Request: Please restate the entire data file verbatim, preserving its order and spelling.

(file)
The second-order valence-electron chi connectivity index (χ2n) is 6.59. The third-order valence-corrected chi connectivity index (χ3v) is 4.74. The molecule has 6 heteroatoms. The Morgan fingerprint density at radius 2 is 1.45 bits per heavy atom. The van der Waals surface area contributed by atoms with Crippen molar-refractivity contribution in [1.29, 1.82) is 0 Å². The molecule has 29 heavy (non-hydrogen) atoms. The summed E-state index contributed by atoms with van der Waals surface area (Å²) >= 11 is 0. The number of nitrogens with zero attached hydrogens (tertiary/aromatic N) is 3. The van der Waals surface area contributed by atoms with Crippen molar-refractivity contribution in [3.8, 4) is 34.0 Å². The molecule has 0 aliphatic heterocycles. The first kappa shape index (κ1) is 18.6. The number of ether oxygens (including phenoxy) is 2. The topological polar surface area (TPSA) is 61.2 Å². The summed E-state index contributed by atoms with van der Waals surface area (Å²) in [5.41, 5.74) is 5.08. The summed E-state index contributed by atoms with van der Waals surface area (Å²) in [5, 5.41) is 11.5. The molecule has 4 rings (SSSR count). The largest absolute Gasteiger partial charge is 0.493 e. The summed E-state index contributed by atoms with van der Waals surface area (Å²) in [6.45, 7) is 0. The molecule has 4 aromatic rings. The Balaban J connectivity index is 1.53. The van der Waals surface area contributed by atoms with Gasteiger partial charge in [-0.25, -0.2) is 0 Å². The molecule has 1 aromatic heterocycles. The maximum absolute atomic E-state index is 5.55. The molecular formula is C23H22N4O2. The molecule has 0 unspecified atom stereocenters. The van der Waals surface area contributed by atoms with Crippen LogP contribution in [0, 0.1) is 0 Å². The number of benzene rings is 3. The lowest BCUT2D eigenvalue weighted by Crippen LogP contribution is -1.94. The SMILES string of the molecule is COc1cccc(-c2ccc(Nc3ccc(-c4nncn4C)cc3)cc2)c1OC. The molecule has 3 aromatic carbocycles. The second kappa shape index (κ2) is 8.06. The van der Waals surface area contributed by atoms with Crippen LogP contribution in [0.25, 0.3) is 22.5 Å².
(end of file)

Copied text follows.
The second-order valence-electron chi connectivity index (χ2n) is 6.59. The third-order valence-corrected chi connectivity index (χ3v) is 4.74. The molecule has 6 heteroatoms. The Morgan fingerprint density at radius 2 is 1.45 bits per heavy atom. The van der Waals surface area contributed by atoms with Crippen molar-refractivity contribution in [1.29, 1.82) is 0 Å². The molecule has 29 heavy (non-hydrogen) atoms. The summed E-state index contributed by atoms with van der Waals surface area (Å²) >= 11 is 0. The number of nitrogens with zero attached hydrogens (tertiary/aromatic N) is 3. The van der Waals surface area contributed by atoms with Crippen molar-refractivity contribution in [3.8, 4) is 34.0 Å². The molecule has 0 aliphatic heterocycles. The first kappa shape index (κ1) is 18.6. The number of ether oxygens (including phenoxy) is 2. The topological polar surface area (TPSA) is 61.2 Å². The summed E-state index contributed by atoms with van der Waals surface area (Å²) in [5.41, 5.74) is 5.08. The summed E-state index contributed by atoms with van der Waals surface area (Å²) in [5, 5.41) is 11.5. The molecule has 4 rings (SSSR count). The largest absolute Gasteiger partial charge is 0.493 e. The summed E-state index contributed by atoms with van der Waals surface area (Å²) in [6.45, 7) is 0. The molecule has 4 aromatic rings. The Balaban J connectivity index is 1.53. The van der Waals surface area contributed by atoms with Gasteiger partial charge in [-0.25, -0.2) is 0 Å². The molecule has 1 aromatic heterocycles. The maximum absolute atomic E-state index is 5.55. The molecular formula is C23H22N4O2. The molecule has 0 unspecified atom stereocenters. The van der Waals surface area contributed by atoms with Crippen LogP contribution in [0, 0.1) is 0 Å². The number of benzene rings is 3. The lowest BCUT2D eigenvalue weighted by Crippen LogP contribution is -1.94. The SMILES string of the molecule is COc1cccc(-c2ccc(Nc3ccc(-c4nncn4C)cc3)cc2)c1OC. The molecule has 3 aromatic carbocycles. The second kappa shape index (κ2) is 8.06. The van der Waals surface area contributed by atoms with Crippen LogP contribution in [0.25, 0.3) is 22.5 Å².